3 August 2012

The Skating Rink by Bolaño, 1993

Filed under: Fiction — ktismatics @ 10:41 am

In a passage near the end, one of the novel’s three narrators, imprisoned near Barcelona under suspicion of murder and embezzlement, is reading a novel written by one of the other narrators, a Chilean émigré:

Remo Morán’s novel is entitled Saint Bernard, and recounts the deeds of a dog of that breed, or a man named Bernard, later canonized, or a delinquent who goes by that name. The dog, or the saint, or delinquent, lives in the foothills of a great icy mountain and every Sunday (although in some places it says “every day”) he goes around mountain villages challenging other dogs or men to duels. Gradually, his opponents begin to lose heart, and in the end no one dares to address him. They all apply “the law of ice,” to cite the text… Then, at the end of the novel, something strange occurs: after shaking off his pursuers, while sheltering in a cave, Bernard undergoes a metamorphosis: his old body splits into two parts, each identical to the original whole. One part rushes down into the valley, shouting with joy. the other climbs laboriously toward the summit of the great mountain, and is never heard of again…

The end of this fictional novel-within-a-novel is of particular interest to me as a fiction writer. My books feature a charismatic figure (also of Chilean ancestry, as it happens) and his acolytes who cultivate a praxis of splitting themselves in two: the sanctified part climbs laboriously to its death, while the unchosen part rushes free and joyful into the wilderness. I wonder if Bolaño ever actually wrote a novel about this Bernard character, or if it was an idea that was adequately captured as a passing reference here.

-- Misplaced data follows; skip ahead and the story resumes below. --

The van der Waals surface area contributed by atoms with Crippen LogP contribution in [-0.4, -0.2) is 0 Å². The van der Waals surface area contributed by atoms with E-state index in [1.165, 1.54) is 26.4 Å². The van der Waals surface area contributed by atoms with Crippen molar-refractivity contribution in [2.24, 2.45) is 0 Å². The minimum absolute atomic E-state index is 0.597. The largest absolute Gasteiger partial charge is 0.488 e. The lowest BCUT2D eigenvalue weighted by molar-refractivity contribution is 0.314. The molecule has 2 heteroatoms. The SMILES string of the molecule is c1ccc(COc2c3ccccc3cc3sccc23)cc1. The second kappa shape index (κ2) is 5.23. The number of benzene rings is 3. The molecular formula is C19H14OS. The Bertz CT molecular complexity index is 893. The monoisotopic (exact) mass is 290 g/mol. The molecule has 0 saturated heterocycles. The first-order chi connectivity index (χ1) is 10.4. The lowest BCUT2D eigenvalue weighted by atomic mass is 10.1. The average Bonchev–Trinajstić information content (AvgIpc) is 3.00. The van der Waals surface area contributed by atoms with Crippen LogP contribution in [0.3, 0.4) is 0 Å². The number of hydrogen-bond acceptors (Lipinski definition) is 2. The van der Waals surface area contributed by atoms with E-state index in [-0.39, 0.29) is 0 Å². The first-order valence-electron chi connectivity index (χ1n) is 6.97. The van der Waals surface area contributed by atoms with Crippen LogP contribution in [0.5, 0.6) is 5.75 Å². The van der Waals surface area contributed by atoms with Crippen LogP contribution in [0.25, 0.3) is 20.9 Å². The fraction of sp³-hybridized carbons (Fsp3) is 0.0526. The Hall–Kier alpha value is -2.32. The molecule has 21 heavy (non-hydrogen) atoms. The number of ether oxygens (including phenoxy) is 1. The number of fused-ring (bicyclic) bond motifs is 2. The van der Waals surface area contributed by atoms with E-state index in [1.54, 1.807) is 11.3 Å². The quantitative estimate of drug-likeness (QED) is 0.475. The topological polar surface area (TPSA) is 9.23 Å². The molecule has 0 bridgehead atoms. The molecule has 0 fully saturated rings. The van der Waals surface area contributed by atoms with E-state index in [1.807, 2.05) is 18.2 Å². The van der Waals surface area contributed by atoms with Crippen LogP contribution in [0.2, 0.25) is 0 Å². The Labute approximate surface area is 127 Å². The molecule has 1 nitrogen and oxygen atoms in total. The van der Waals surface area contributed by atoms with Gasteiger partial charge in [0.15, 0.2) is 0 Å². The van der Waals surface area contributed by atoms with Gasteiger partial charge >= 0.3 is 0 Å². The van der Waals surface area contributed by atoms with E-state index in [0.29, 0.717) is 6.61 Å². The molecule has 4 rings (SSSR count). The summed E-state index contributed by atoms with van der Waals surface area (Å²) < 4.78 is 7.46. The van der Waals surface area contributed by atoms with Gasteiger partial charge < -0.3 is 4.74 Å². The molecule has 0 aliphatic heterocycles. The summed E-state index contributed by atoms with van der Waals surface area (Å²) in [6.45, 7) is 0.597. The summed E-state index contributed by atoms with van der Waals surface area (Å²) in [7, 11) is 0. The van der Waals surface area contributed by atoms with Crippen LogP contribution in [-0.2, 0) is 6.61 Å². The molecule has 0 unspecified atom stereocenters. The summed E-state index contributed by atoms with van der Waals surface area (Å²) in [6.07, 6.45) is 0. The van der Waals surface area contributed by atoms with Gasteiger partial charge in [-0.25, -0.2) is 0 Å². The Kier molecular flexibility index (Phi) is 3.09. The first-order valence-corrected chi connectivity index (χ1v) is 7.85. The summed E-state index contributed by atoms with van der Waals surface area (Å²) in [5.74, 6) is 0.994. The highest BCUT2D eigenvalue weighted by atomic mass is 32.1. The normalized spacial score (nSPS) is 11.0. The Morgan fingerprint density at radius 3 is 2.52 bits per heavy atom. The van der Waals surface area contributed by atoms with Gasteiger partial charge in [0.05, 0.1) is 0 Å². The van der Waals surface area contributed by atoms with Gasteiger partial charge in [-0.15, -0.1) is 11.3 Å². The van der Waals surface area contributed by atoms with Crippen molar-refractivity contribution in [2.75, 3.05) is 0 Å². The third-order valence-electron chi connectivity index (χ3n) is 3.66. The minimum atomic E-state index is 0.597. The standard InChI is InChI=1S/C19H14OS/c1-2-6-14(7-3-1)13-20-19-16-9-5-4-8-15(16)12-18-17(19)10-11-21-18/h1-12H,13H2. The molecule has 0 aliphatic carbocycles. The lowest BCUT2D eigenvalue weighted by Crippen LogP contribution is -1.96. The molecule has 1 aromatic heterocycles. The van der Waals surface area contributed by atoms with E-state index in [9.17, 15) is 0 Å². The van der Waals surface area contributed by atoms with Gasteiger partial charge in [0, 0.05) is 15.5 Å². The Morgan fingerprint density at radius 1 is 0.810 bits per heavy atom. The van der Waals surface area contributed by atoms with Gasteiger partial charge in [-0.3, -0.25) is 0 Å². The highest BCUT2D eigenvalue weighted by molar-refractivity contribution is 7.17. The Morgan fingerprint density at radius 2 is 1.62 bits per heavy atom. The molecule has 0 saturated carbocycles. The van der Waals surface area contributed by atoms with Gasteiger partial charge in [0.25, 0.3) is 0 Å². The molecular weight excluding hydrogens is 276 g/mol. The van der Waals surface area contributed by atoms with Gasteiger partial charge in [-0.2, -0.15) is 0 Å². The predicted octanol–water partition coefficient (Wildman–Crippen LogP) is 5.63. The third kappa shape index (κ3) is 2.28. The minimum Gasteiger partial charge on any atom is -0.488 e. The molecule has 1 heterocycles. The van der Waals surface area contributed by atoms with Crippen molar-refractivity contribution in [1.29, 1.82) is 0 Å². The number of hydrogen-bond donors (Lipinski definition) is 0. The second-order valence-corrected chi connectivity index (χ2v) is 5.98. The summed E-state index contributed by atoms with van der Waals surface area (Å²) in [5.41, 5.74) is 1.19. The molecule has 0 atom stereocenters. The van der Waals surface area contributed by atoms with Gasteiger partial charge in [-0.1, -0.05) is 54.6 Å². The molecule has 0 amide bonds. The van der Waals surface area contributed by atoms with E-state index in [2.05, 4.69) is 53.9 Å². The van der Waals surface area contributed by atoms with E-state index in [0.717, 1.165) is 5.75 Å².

The Skating Rink was Bolaño’s first published novel, rereleased and translated posthumously after he became famous for his last long novels. The reviews I’ve read are enthusiastic except for this one from Philip Hensher in The Guardian. Hensher writes:

“His publishers have now thought it worthwhile to bring out Bolaño’s very first published novel, The Skating Rink, hoping for a readership quite different from the tiny claque which greeted its first publication in 1993. Reading it, I wondered what one would think of it as one of those first readers. The answer is probably “not much”. It has conspicuous, classical flaws in technique and is undeniably frustrating on its own terms. The interesting thing is that many of those flaws are exactly the things which Bolaño expanded, developed, and turned into virtues of the highest originality.”

This observation too grabs me as a fiction writer. Some of the purported flaws that readers have identified in my fiction I regard as integral to how I experience the fictional world I describe. Presumably like Bolaño, I too have intentionally exaggerated some of these features of my writing, drawing even more attention to them. In so doing have I transformed my flaws into “virtues of the highest originality”? Sure, why not?


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